This became a challenge because getting access to KVM in hetzner environment is not instant. One need to send them a request and a human mails you kvm access creds for an hour (they are usually fast though). This is a challenge because every time I need to reboot the server I would need to get KVM access, type in my password over KVM (also not sure how much of that encryption I can trust..) and let the machine boot.

Two Zpools approach

However a friend of mine had the solution, the idea is to have two zpools. one, unencrypted that holds the OS and the other encrypted that holds data.

Both of the zpools are in raid1, meaning they are mirrored to two physical disks, hence as long as both disks don’t fail together, we won’t have any problems.

   | pool1|    pool2        |
   | unenc|    enc          |
   | pool1|    pool2        |
   | unenc|    enc          |

Roughly this how it works: When machine boots, it boots off the plain zpool, and gets to the custom rc.script geli0 installed by us


# PROVIDE: geli0
# BEFORE: disks
# REQUIRE: initrandom
# KEYWORD: nojail

. /etc/rc.subr


        zfs mount -av
        /etc/rc.d/hostid start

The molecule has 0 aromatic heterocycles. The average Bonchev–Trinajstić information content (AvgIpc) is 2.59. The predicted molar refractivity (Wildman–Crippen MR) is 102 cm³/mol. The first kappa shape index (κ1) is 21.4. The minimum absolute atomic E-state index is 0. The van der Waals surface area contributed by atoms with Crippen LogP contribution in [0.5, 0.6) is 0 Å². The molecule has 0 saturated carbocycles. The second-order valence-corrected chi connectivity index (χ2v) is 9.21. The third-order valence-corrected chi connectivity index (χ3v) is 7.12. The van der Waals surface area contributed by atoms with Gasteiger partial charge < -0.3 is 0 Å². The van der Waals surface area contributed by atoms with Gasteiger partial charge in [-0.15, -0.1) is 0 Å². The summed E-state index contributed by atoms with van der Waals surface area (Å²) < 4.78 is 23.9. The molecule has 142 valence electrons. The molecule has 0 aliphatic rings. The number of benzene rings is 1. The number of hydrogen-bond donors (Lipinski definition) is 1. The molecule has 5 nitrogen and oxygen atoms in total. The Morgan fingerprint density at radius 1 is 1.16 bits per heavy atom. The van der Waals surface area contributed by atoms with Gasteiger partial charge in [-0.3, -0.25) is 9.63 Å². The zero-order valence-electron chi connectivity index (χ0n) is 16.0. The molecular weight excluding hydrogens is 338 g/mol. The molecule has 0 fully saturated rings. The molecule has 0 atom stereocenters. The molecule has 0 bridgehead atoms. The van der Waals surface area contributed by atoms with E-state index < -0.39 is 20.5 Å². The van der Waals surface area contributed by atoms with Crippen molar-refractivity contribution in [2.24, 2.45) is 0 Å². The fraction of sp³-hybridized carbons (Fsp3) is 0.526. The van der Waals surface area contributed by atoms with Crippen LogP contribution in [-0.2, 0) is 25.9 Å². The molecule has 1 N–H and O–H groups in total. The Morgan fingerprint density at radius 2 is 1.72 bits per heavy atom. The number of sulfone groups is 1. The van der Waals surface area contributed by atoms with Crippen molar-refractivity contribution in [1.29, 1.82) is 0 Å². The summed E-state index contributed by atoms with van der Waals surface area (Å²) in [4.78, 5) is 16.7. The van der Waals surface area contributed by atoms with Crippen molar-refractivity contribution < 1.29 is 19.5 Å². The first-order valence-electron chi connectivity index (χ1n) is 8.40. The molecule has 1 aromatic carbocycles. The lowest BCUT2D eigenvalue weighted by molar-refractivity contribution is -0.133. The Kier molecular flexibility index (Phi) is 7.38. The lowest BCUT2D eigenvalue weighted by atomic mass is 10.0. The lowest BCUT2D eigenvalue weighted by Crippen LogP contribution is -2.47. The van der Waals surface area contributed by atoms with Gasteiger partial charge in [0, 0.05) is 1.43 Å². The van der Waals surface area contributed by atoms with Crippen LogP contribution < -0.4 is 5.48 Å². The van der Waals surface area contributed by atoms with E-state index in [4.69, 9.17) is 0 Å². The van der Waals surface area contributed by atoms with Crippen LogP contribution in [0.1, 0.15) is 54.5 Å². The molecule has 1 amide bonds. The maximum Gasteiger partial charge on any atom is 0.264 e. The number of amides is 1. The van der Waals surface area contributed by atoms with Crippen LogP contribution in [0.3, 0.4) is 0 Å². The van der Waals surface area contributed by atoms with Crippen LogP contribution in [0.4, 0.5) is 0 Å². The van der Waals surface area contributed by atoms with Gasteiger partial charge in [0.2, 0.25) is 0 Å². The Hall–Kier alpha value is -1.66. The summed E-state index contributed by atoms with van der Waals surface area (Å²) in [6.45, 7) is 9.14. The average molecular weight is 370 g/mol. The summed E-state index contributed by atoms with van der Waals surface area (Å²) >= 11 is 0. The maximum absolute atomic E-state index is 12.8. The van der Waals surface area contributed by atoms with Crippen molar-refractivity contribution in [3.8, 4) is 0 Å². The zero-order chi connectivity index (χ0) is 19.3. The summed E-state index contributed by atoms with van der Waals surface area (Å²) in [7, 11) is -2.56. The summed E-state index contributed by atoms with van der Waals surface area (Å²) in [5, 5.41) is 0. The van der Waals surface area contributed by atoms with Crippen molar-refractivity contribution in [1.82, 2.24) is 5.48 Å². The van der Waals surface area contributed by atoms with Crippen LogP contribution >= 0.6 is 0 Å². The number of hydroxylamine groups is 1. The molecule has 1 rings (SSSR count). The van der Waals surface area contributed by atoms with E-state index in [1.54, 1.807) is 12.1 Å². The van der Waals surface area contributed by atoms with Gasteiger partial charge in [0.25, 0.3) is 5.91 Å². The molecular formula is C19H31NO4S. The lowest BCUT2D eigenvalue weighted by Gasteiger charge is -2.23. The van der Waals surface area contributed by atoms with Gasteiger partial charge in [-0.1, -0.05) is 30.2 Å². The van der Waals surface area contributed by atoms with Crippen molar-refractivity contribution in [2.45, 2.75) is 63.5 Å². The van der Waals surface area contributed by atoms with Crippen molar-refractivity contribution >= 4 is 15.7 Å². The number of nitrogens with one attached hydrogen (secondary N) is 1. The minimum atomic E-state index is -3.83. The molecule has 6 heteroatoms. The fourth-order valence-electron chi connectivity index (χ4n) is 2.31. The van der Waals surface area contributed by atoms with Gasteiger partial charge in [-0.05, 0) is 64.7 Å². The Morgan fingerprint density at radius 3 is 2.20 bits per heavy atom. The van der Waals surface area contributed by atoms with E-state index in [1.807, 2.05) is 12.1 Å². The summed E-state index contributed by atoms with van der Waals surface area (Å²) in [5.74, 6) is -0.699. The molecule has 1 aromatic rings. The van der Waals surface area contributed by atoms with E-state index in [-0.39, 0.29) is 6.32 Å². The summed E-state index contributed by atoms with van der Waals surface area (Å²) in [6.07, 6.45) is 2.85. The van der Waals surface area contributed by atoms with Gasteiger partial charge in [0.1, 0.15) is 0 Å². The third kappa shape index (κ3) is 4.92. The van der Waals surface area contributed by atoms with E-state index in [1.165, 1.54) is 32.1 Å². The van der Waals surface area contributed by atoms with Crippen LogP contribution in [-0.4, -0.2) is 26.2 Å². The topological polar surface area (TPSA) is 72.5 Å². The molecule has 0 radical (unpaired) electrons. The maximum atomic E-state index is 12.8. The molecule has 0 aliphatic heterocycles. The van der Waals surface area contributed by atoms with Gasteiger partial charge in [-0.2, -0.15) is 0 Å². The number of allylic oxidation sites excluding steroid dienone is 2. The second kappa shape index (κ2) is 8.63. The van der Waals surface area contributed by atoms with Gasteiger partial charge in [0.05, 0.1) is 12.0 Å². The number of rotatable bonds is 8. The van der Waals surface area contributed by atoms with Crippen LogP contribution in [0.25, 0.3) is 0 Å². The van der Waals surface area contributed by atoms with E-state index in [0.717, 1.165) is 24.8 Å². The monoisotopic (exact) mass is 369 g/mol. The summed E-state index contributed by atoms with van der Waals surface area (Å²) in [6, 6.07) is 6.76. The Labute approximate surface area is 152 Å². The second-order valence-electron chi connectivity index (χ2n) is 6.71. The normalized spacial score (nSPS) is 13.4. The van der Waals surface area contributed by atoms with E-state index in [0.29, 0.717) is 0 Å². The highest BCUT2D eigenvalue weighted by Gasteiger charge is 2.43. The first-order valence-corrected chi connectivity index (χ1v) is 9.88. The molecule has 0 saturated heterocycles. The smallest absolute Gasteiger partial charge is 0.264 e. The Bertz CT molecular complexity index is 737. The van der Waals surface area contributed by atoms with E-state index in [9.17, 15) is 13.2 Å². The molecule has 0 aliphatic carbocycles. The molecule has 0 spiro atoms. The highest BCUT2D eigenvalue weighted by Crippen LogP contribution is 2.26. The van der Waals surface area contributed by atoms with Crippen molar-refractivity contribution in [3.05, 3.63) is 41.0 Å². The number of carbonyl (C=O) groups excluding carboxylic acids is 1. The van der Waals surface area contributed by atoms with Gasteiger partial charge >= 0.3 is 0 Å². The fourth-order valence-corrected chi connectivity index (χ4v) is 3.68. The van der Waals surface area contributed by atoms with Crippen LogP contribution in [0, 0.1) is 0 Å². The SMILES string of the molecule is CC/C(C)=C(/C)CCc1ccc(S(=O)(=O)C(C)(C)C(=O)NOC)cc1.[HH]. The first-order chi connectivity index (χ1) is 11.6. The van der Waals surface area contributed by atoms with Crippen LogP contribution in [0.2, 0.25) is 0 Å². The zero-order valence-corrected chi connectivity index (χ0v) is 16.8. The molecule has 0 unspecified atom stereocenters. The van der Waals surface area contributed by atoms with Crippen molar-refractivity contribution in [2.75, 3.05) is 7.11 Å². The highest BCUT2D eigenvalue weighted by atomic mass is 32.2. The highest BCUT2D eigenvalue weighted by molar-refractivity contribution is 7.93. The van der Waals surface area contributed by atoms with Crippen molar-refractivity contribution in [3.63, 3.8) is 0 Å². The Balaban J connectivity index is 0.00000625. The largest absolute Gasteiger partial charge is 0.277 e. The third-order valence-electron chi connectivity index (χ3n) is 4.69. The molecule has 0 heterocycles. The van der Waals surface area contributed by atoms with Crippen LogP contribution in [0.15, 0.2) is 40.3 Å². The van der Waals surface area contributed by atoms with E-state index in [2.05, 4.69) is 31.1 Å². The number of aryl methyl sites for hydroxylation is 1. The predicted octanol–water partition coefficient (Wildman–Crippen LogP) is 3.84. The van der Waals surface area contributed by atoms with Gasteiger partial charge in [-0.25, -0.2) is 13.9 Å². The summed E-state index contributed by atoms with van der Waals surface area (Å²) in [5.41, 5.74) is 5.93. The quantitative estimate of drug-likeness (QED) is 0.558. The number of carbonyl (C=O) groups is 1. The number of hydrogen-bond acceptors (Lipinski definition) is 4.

/etc/rc.d/hostname start
        /etc/rc.d/netif start
        /etc/rc.d/routing start
        /etc/rc.d/sshd start

        echo -n "Waiting for zpool:encrypted to become available, "
        echo -n "press enter to continue..."

        while true; do
                if [ -e /dev/ada0p4.eli -a -e /dev/ada1p4.eli ]; then
                read -t 5 dummy && break
        /etc/rc.d/sshd stop
        pkill sshd
        /etc/rc.d/routing stop
        /etc/rc.d/netif stop
#       /etc/rc.d/devd stop

load_rc_config $name
run_rc_command "$1"

This script pauses the boot, setups up some essential services related to network, ssh and waits for the second set of disks to be available. The machine is essentially waiting for me to decrypt the disks, and I can do that by ssh-ing to the box and running decryptvol.sh (contents below)


# The passphrase for both disks is the same.
# Read it once and decrypt the disks.

set -e

echo -n "Enter passphrase: "
stty -echo
IFS="" read -r passphrase
stty echo

echo $passphrase | geli attach -k /boot/keys/ada1p4.key -j - /dev/ada1p4
echo $passphrase | geli attach -k /boot/keys/ada0p4.key -j - /dev/ada0p4

As soon as the disks are available the geli0 scripts resumes regular boot, but now with access to encrypted data.

Conclusion and part 2

With this setup I have a place to store my data and its secure from data mining by third party service providers. One bit that worries me is that someone can coerce hetzner to attack the hardware itself, but I am not sure its something I can solve at the moment.

However this is only a part of the puzzle. Strictly speaking I have my data platform so as to speak, and now I need services that integrates this with other devices that generate and consume data. This post is already longer than I anticipated, so I will write about software and other services in a follow up.